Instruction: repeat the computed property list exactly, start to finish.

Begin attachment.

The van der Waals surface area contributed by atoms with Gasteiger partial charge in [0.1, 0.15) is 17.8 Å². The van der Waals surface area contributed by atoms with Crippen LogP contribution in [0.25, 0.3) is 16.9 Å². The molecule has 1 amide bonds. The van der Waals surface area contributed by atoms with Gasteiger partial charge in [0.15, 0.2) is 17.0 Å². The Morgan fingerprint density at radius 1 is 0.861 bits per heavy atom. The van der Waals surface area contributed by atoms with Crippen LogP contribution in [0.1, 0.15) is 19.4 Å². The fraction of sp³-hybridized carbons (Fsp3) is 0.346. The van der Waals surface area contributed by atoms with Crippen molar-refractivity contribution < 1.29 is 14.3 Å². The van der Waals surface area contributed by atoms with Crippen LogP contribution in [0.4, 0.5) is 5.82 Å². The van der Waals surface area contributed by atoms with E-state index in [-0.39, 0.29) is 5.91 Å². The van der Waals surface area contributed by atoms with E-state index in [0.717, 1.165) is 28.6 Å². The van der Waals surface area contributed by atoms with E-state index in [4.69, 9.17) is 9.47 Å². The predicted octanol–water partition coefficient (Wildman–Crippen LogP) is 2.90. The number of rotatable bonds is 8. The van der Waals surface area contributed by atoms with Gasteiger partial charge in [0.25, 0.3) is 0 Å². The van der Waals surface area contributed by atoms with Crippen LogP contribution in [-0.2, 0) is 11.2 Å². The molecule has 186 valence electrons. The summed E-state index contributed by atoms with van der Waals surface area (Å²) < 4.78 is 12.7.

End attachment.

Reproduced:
The van der Waals surface area contributed by atoms with Gasteiger partial charge in [0.1, 0.15) is 17.8 Å². The van der Waals surface area contributed by atoms with Crippen LogP contribution in [0.25, 0.3) is 16.9 Å². The molecule has 1 amide bonds. The van der Waals surface area contributed by atoms with Gasteiger partial charge in [0.15, 0.2) is 17.0 Å². The Morgan fingerprint density at radius 1 is 0.861 bits per heavy atom. The van der Waals surface area contributed by atoms with Crippen LogP contribution in [0.1, 0.15) is 19.4 Å². The fraction of sp³-hybridized carbons (Fsp3) is 0.346. The van der Waals surface area contributed by atoms with Crippen molar-refractivity contribution < 1.29 is 14.3 Å². The van der Waals surface area contributed by atoms with Crippen LogP contribution in [0.4, 0.5) is 5.82 Å². The van der Waals surface area contributed by atoms with E-state index in [-0.39, 0.29) is 5.91 Å². The van der Waals surface area contributed by atoms with E-state index in [0.717, 1.165) is 28.6 Å². The van der Waals surface area contributed by atoms with E-state index in [4.69, 9.17) is 9.47 Å². The predicted octanol–water partition coefficient (Wildman–Crippen LogP) is 2.90. The number of rotatable bonds is 8. The van der Waals surface area contributed by atoms with Gasteiger partial charge in [0.25, 0.3) is 0 Å². The van der Waals surface area contributed by atoms with Crippen LogP contribution in [-0.2, 0) is 11.2 Å². The molecule has 186 valence electrons. The summed E-state index contributed by atoms with van der Waals surface area (Å²) < 4.78 is 12.7.